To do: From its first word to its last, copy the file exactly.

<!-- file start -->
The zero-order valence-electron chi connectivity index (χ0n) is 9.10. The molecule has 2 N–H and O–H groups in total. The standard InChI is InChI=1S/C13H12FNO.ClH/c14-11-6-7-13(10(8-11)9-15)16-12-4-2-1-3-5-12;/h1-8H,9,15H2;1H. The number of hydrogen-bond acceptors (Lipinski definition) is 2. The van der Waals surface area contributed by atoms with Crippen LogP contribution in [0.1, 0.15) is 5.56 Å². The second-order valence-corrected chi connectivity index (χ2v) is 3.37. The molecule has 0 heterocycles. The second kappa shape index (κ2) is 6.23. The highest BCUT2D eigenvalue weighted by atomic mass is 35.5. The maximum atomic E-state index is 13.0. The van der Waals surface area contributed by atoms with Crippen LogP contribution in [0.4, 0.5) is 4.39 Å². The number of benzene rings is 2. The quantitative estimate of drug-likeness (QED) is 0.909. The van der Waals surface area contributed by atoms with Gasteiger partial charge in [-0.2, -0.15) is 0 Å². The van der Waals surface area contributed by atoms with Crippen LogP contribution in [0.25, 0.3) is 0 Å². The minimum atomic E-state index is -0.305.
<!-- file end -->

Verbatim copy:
The zero-order valence-electron chi connectivity index (χ0n) is 9.10. The molecule has 2 N–H and O–H groups in total. The standard InChI is InChI=1S/C13H12FNO.ClH/c14-11-6-7-13(10(8-11)9-15)16-12-4-2-1-3-5-12;/h1-8H,9,15H2;1H. The number of hydrogen-bond acceptors (Lipinski definition) is 2. The van der Waals surface area contributed by atoms with Crippen LogP contribution in [0.1, 0.15) is 5.56 Å². The second-order valence-corrected chi connectivity index (χ2v) is 3.37. The molecule has 0 heterocycles. The second kappa shape index (κ2) is 6.23. The highest BCUT2D eigenvalue weighted by atomic mass is 35.5. The maximum atomic E-state index is 13.0. The van der Waals surface area contributed by atoms with Crippen LogP contribution in [0.4, 0.5) is 4.39 Å². The number of benzene rings is 2. The quantitative estimate of drug-likeness (QED) is 0.909. The van der Waals surface area contributed by atoms with Gasteiger partial charge in [-0.2, -0.15) is 0 Å². The van der Waals surface area contributed by atoms with Crippen LogP contribution in [0.25, 0.3) is 0 Å². The minimum atomic E-state index is -0.305.